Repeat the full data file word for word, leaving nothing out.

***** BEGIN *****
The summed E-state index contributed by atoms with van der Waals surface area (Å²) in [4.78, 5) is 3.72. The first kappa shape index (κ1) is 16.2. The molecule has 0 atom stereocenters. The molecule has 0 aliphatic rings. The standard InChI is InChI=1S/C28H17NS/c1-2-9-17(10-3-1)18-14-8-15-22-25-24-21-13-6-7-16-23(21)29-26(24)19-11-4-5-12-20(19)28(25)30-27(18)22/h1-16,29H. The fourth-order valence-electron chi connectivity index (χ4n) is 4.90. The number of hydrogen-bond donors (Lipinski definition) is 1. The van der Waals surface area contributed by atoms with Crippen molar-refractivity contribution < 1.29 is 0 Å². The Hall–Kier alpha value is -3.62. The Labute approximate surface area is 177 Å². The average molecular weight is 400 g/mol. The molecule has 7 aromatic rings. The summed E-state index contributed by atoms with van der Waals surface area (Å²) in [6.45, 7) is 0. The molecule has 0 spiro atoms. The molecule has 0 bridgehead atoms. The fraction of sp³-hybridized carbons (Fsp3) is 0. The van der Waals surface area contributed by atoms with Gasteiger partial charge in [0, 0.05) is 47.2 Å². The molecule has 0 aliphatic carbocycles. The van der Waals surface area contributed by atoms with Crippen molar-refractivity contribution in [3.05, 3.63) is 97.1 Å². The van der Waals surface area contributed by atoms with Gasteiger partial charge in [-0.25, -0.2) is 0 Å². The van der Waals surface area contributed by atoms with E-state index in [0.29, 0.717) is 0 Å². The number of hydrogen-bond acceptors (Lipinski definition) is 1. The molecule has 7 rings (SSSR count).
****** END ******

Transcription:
The summed E-state index contributed by atoms with van der Waals surface area (Å²) in [4.78, 5) is 3.72. The first kappa shape index (κ1) is 16.2. The molecule has 0 atom stereocenters. The molecule has 0 aliphatic rings. The standard InChI is InChI=1S/C28H17NS/c1-2-9-17(10-3-1)18-14-8-15-22-25-24-21-13-6-7-16-23(21)29-26(24)19-11-4-5-12-20(19)28(25)30-27(18)22/h1-16,29H. The fourth-order valence-electron chi connectivity index (χ4n) is 4.90. The number of hydrogen-bond donors (Lipinski definition) is 1. The van der Waals surface area contributed by atoms with Crippen molar-refractivity contribution < 1.29 is 0 Å². The Hall–Kier alpha value is -3.62. The Labute approximate surface area is 177 Å². The average molecular weight is 400 g/mol. The molecule has 7 aromatic rings. The summed E-state index contributed by atoms with van der Waals surface area (Å²) in [6.45, 7) is 0. The molecule has 0 spiro atoms. The molecule has 0 bridgehead atoms. The fraction of sp³-hybridized carbons (Fsp3) is 0. The van der Waals surface area contributed by atoms with Gasteiger partial charge in [0, 0.05) is 47.2 Å². The molecule has 0 aliphatic carbocycles. The van der Waals surface area contributed by atoms with Crippen molar-refractivity contribution in [3.05, 3.63) is 97.1 Å². The van der Waals surface area contributed by atoms with Gasteiger partial charge in [-0.25, -0.2) is 0 Å². The van der Waals surface area contributed by atoms with E-state index in [0.29, 0.717) is 0 Å². The number of hydrogen-bond acceptors (Lipinski definition) is 1. The molecule has 7 rings (SSSR count).